##\frac{dT}{d\dot x} = m\dot x##

And, we recognise the RHS as the momentum of a particle. This formal derivative of ##T## with respect to the variable ##\dot x## has thrown up the form of a recognisable quantity.

The Euler-Lagrange equation then describes how the quantities obtained by this process of formal differentiation are related for a particle on a real trajectory - i.e. one that could have been obtained from the Newtonian equations of motion, say. In this simple case, Euler -Lagrange implies that:

##\frac{d}{dt}(\frac{dT}{d\dot x}) = \frac{d}{dt}(m\dot x) = 0##

(This is back to normal time differentiation now.)

And so Euler-Lagrange simply recovers Newton's second law for a free particle: ##m \ddot x = 0##. But, in this case, Newton's second law arose from looking at the way the kinetic energy, ##T##, functionally depended on the dynamic variable ##\dot x##.

jk_er_gamma
If I understand this correctly, you're saying that for a free particle, there is no change in T (and thus no change in dx/dt).
But what about the problem indicates that it was a free particle? Was it that the Lagrangian included (dx/dt)^2?

vela
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However, you can have a particle modeled by a Lagrangian which differs in velocity along the positions of the motion, correct?
I'm not sure what you're asking here.

I'm not sure what you're asking here.
I'm imagining that you start with the assumption that there is an equation of motion (1-dimensional) x(t). Then,
at every point on the graph of that function should be a derivative, the velocity, which you can graph as well. Since x(t) and v(t) have a common parameter of t, you can graph v against x. This graph is not always a horizontal line, so it could have tangents along the curve. The slope of those tangents would indicate nonzero derivative.

vela
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Yes, of course the velocity can change as the particle moves. If you start with the assumption of a specific trajectory ##x(t)##, then clearly ##x## and ##v## aren't independent. They're related through Newton's second law.

In Lagrangian mechanics, however, you do not start with the particle having a trajectory ##x(t)##. You're actually considering all possible combinations of position and velocity and then from that, finding the specific combination that minimizes the action. That specific combination turns out to be the one that satisfies Newton's second law.

jk_er_gamma
In Lagrangian mechanics, however, you do not start with the particle having a trajectory x(t)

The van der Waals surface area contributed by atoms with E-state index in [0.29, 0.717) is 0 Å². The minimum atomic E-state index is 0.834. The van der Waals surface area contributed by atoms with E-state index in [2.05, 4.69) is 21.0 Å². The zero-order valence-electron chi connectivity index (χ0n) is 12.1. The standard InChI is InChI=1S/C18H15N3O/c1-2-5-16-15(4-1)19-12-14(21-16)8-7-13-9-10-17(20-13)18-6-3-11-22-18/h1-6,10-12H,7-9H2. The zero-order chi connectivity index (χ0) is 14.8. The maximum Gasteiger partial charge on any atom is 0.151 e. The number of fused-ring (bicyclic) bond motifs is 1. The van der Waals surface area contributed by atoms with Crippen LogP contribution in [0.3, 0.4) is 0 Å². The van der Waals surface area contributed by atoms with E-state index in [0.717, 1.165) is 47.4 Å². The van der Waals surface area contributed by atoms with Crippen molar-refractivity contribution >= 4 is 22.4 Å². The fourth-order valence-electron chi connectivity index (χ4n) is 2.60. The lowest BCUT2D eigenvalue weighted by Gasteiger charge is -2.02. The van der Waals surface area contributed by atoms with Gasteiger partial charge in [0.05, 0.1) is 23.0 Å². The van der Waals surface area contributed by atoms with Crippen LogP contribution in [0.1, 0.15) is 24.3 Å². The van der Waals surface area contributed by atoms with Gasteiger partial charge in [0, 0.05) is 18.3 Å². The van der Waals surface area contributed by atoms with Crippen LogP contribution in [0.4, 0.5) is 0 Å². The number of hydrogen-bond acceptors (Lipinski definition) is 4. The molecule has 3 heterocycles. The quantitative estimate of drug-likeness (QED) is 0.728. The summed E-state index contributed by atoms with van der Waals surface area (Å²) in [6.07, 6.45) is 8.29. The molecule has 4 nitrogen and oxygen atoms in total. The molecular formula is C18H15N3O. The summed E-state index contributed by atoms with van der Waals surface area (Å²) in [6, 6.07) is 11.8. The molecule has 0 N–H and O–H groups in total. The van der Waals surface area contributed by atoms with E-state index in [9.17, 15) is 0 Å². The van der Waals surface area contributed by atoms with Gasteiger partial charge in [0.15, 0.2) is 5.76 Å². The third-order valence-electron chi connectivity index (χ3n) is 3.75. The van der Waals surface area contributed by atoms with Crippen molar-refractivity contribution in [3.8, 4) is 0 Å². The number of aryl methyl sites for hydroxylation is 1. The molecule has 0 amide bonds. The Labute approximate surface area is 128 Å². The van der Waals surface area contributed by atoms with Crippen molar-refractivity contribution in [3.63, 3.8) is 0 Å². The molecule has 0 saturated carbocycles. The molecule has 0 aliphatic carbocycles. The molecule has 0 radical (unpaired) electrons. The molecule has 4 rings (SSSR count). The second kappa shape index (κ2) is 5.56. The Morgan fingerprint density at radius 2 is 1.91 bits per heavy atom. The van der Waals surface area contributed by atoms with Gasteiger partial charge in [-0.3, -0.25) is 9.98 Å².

Interesting. So that's what is meant by taking position and velocity as independent variables for this process.

fisher garry
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So if it is zero then acceleration is 0?

PeroK
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View attachment 254497

So if it is zero then acceleration is 0?
What is the relevance of this to the rest of the thread?

olgerm
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The $$\frac {d} {dt} \frac {\partial L} {\partial \dot x } - \frac {\partial L} {\partial x} = 0$$ Lagrange equation is written using the following substitution (use the left-hand element to replace the right) $$t \to t$$ $$x(t) \to u$$ $$\dot x(t) \to v.$$ Of course, the partial derivative of the Lagrange function cannot be taken by ## x(t) ## or ## \dot{x} (t) ##, because they are not independent variables. But the partial derivatives of ##u## and ##v## can be calculated for the function ##L (u, v, t)## and then replace it with ## x(t) ## and ## \dot{x} (t) ## as above.
.

vanhees71 and PeroK
What is the relevance of this to the rest of the thread?
It's basically the same as one of the questions I was asking, and I think the main source of confusion.
So if it is zero then acceleration is 0?
I think PeroK was saying that it should be zero for a free particle, since there is no gain or loss of kinetic energy.

At certain steps in the process of examining functions of x and v, they are treated as separate variables and their co-dependence is ignored, since it is a property of functions used to find minimum action, not an analytical moving frame. That is why substituting in dx/dt for v can give confusing answers at certain points in the process.

fisher garry